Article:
In operation, the unit dose blister mount 140 may be presented to the blister removal mechanism 242 (e.g., under direction provided by the processor 400) and the alignment tool 300 (e.g., under direction provided by the processor 400) may control transmission of the signal from the alignment pin 302. Responsive to detection of at least a portion of the signal at the opposite side of the alignment hole 147 from which the side from which the signal is transmitted (or from the same side if a reflected signal is measured instead of measuring a degree of transmissivity presented through the alignment hole 147), the alignment tool 300 may determine an alignment state of the unit dose blister mount 140. In some embodiments, an output regarding the alignment state may be provided to the user (e.g., via the display 430 or audibly). However, regardless of whether the user is informed, an output regarding the alignment of the alignment pin 302 with the alignment hole 147 may be generated, for example, for feedback for use in better alignment or for storing location information as described below.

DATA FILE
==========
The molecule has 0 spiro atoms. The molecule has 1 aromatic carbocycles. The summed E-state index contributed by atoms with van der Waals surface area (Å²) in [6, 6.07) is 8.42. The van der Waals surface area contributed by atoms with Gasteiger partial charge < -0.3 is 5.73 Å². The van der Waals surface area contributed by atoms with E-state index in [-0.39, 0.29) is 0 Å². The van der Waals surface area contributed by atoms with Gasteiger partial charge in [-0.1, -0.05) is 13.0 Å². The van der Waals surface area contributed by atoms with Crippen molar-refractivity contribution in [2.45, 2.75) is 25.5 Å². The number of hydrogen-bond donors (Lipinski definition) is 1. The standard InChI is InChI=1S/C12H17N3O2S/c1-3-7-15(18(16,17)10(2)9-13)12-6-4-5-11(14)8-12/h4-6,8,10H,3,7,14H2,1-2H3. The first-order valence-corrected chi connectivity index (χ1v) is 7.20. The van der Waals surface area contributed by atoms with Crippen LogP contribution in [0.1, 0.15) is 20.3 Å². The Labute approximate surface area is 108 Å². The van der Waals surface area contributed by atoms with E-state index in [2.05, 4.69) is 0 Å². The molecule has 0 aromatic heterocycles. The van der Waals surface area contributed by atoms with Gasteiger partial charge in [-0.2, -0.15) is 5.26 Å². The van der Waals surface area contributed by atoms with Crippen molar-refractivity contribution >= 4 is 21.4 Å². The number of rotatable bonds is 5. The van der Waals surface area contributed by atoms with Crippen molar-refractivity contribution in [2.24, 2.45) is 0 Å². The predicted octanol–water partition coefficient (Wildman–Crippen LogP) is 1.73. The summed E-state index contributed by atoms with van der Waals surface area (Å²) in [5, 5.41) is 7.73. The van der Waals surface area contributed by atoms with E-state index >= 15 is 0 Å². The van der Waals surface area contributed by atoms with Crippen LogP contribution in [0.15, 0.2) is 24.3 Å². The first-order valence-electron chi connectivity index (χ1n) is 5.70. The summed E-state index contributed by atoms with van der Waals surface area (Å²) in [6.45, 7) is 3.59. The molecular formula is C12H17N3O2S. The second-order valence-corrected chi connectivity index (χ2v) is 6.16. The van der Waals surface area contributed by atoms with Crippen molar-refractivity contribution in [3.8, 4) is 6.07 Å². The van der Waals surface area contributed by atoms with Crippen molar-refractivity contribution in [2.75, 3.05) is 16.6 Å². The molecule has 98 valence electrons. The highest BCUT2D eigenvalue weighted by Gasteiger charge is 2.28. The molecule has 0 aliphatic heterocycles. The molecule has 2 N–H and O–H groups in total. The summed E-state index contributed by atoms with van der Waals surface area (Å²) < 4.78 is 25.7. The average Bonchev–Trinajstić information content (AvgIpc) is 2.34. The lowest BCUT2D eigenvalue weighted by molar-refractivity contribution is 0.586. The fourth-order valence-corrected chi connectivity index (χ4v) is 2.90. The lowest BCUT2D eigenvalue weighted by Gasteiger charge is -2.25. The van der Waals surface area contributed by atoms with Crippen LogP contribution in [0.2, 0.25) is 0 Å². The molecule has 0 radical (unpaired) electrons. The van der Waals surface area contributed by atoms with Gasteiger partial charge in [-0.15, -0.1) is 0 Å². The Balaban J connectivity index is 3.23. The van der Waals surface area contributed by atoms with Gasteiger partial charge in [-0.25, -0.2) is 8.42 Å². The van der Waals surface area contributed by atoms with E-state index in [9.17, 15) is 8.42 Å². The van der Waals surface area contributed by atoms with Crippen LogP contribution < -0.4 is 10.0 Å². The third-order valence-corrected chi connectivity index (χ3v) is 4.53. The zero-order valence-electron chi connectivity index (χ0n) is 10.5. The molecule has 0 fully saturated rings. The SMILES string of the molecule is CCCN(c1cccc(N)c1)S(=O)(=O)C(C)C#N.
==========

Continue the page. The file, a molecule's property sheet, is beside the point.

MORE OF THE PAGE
In some embodiments, the alignment tool 300 may further operate (e.g., under control by the processor 400 and based on instructions and location information stored in the memory 410) to learn proper pick and place locations for a plurality (or perhaps each) of the storage locations that are accessible to the robot. As an example, a technician may manually move the EOAT toward a unit dose blister mount or tray that is being held by the robot and the alignment pin 302 may be aligned with the alignment hole 147 of the unit dose blister mount or tray (e.g., by placing the alignment pin 302 into the alignment hole 147). The position (e.g., in terms of X, Y and Z coordinates) corresponding to this alignment may be recorded (e.g., in the memory 410). From this initial recorded position, the robot may be configured to use the alignment pin 302 to detect a top surface of the unit dose blister mount in order to determine the proper pick and place height for the unit dose blister mount based on known offsets from the top surface of the unit dose blister mount. Thereafter, the robot may be configured to detect edges of the alignment hole 147 by making small lateral movements in the plane of the top surface of the unit dose blister mount in which one or more lateral movements may be followed by a corresponding vertical movement attempting to seat the alignment pin within the alignment hole 147 and thereby learn the best location for picking the unit dose blister mount. A boundary between the alignment hole and the top surface of the unit dose blister mount may be detected by the state of the alignment pin signal. Accordingly, for example, the processor 400 may execute an alignment algorithm to find (at least approximately) edges and perhaps also a center of the alignment hole 147, which may be recorded so that the picking system 201 may be enabled to thereafter select the correct location and height at which to grab the unit dose blister mount based on stored location information generated responsive to alignment of the alignment pin 302 relative to the alignment hole 147. Accordingly, some embodiments of the present invention may provide an ability to self align the alignment tool 300 to pre-stored unit dose blister mount (or other medication receptacle) locations based on feedback signals received regarding alignment of the alignment pin 302 relative to the alignment hole 147.